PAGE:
Teaching Things We Feel

A Note to The Reader

Happy Poetry Month!

I love poetry. When I started my Dream Keepers Writing Workshop, I found that poetry was the perfect way to connect with students. We met once a week at the library. We didn’t meet frequently enough to sustain reading long novels. Even short stories took up most of our time together. But poetry! With poetry, we could read and write and read and write some more.

Today, Marcie Flinchum Atkins joins us to talk about teaching poetry–and especially using poetry to talk about feelings. I’m delighted to say, I also have a poem in this book–and have loved using this book with classrooms!


And this is perfect timing. Not only is it National Poetry Month, we just learned that THINGS WE FEEL is on the 2023-24 KSLA Keystone to Reading Preschool list! Here’s where you can grab that list: KEYSTONE LIST.



Teaching Things We Feel

An interview with Marcie Flinchum Atkins


Tell us about you and the book, THINGS WE FEEL.

I always loved teaching poetry to students when I was in the classroom. Since moving to the library eight years ago, poetry is still one of my favorite things to share with students. My sweet spot has always been sharing and writing poetry with upper elementary students. But recently, I had a poem published in an anthology for preschool and early elementary called THINGS WE FEEL. This gave me a door to sharing very young poetry with kids.


THINGS WE FEEL is edited by Sylvia Vardell and Janet Wong (Pomelo Books, 2022). The poems are all ekphrastic poems inspired by photos. Each poem focuses on a different emotion and is perfect for tying Social Emotional Learning (SEL) into a poetry activity.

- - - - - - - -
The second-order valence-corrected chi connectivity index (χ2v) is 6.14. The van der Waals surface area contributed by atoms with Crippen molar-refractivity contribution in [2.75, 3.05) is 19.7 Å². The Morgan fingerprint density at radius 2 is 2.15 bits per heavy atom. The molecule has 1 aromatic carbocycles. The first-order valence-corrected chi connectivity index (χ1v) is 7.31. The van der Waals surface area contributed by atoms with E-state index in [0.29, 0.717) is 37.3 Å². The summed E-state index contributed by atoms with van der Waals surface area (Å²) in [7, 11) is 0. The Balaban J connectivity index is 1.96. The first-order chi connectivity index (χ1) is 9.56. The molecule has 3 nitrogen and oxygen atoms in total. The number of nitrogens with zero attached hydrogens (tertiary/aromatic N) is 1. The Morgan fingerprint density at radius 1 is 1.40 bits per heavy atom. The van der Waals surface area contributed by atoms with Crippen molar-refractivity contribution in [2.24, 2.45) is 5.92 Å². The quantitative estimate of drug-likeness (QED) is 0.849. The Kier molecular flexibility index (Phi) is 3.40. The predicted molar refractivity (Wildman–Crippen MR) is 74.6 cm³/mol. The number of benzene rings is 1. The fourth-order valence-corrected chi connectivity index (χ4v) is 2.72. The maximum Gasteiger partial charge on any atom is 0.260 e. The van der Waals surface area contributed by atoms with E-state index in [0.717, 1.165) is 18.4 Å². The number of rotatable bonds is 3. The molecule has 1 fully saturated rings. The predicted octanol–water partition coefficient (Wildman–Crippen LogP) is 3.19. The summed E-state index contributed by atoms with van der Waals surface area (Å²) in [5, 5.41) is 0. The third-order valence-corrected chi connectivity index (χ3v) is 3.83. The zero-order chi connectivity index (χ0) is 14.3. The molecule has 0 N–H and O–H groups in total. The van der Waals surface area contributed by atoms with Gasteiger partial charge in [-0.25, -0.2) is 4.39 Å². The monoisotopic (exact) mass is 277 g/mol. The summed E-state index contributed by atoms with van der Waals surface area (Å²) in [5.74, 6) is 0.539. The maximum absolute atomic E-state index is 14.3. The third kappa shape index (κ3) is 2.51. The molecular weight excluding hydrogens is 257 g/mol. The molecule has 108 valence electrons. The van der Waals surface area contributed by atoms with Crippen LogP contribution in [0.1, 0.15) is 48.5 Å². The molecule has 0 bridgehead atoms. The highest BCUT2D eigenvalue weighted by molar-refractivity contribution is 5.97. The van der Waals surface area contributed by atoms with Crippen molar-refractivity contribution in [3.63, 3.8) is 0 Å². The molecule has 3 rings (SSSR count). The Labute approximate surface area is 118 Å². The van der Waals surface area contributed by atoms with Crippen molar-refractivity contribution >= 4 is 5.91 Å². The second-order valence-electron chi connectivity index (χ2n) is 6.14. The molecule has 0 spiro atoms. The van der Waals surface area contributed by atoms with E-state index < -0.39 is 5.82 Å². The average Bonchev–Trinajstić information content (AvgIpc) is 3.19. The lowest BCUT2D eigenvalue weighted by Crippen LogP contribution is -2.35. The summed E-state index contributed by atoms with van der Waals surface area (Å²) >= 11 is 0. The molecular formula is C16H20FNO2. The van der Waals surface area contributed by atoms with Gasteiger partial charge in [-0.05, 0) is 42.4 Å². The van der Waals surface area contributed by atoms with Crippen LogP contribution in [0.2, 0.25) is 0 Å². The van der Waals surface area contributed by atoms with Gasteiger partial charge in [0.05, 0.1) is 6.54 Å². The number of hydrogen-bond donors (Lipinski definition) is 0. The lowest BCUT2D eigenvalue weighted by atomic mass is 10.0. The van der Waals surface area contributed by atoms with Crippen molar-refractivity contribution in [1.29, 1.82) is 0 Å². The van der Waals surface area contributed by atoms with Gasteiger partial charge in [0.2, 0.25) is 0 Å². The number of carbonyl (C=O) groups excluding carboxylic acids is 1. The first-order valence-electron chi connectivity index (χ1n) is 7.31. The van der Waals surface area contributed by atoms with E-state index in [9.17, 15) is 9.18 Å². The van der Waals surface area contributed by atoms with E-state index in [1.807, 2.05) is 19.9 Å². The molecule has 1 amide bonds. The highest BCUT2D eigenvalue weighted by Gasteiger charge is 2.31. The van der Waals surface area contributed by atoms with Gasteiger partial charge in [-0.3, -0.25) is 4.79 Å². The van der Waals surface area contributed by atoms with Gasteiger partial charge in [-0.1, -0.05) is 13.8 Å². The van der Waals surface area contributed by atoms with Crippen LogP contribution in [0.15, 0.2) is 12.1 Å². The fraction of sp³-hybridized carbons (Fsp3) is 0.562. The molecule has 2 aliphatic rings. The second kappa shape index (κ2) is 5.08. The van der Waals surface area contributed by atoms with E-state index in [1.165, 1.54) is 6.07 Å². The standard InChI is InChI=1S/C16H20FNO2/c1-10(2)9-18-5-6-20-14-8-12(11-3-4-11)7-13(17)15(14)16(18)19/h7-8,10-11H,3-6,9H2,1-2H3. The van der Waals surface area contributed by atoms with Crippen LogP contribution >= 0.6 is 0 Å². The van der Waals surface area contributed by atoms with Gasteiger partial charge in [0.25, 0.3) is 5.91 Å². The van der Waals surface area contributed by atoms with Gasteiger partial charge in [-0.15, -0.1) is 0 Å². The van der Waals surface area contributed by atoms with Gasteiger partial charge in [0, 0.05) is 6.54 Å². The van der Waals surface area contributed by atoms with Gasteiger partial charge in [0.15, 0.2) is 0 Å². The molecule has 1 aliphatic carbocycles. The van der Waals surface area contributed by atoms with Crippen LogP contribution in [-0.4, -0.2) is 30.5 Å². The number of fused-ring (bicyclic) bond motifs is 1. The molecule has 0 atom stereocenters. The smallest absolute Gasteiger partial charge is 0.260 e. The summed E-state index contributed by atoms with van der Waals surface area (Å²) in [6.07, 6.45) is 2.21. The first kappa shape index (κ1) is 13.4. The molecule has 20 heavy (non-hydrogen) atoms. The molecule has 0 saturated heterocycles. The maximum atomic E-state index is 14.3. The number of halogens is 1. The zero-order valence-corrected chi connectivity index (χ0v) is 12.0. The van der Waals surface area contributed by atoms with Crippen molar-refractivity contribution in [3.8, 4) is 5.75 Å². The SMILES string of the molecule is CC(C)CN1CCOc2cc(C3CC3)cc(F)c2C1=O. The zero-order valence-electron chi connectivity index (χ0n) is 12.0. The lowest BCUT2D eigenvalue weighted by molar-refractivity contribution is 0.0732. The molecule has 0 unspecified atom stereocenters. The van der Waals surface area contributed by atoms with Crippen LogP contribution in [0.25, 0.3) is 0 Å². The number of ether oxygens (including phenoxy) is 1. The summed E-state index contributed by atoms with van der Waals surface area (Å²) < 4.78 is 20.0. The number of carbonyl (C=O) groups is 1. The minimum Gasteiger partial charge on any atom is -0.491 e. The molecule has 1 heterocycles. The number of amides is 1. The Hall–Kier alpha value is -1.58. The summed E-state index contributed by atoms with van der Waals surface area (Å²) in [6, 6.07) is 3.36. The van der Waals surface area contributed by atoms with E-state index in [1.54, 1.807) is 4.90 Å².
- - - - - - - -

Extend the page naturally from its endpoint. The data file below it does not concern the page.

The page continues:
How might a teacher or librarian use your book in the classroom?

Limited time is a big consideration when planning for library lessons. Typically, I have 30 minutes with kindergarten students. That includes all transitions and checking out books. It leaves about 15 minutes for a lesson. THINGS WE FEEL can be adapted for any amount of time you have—from 2 minutes to 20 minutes.


Can you share an exercise or activity that teachers can do with students after they’ve read your book?

THINGS WE FEEL is the perfect collection to have students connect to how poetry makes them feel. I collected emojis on Canva for each emotion represented in the book.  Then I laminated them and put them on large popsicle sticks.



When I shared this book with kindergarten, I didn’t read it from beginning to end. I let students choose an emoji to hold. Then I read the poem that corresponded with the emoji. If a student has experienced that emotion, they could use the sign for “connection.” We read as many poems as time allowed. Each class I saw picked different emojis.


This would also be a fun activity to do in the classroom for a daily poetry break. During the poetry break a different kid could pick an emoji and the teacher could read the corresponding poem.


For emojis and detailed lesson plans, download it here.


I was honored to have my poem “Zany” appear in the THINGS WE FEEL anthology.



[You can watch a YouTube Video of Marcie reading Zany: https://youtu.be/wRp7QPy-zZ4 ]


What books pair well with your book?

Other poetry books that pair well with THINGS WE FEEL:





All are edited by Janet Wong and Sylvia Vardell.


These poetry anthologies are perfect for the preschool-primary classroom.


I would love to do know how you take poetry breaks in the classroom!


Other Poetry Links:



About the author: Marcie Flinchum Atkins has spent over 25 years in the elementary classroom and library. She is currently a public school elementary librarian in the outskirts of Washington, DC. Marcie holds an M.A. and M.F.A. in Children’s Literature from Hollins University. She is the author of Ancient China (ABDO, 2015), “Rookie Get Ready to Code” series (Scholastic Children’s Press, 2019), Wait, Rest, Pause: Dormancy in Nature (Millbrook Press, 2019), and is a contributor to Things We Feel and What is a Friend? edited by Sylvia Vardell and Janet Wong (Pomelo Books, 2022). You can find her online at: www.marcieatkins.com, Twitter and Instagram: @MarcieFAtkins.


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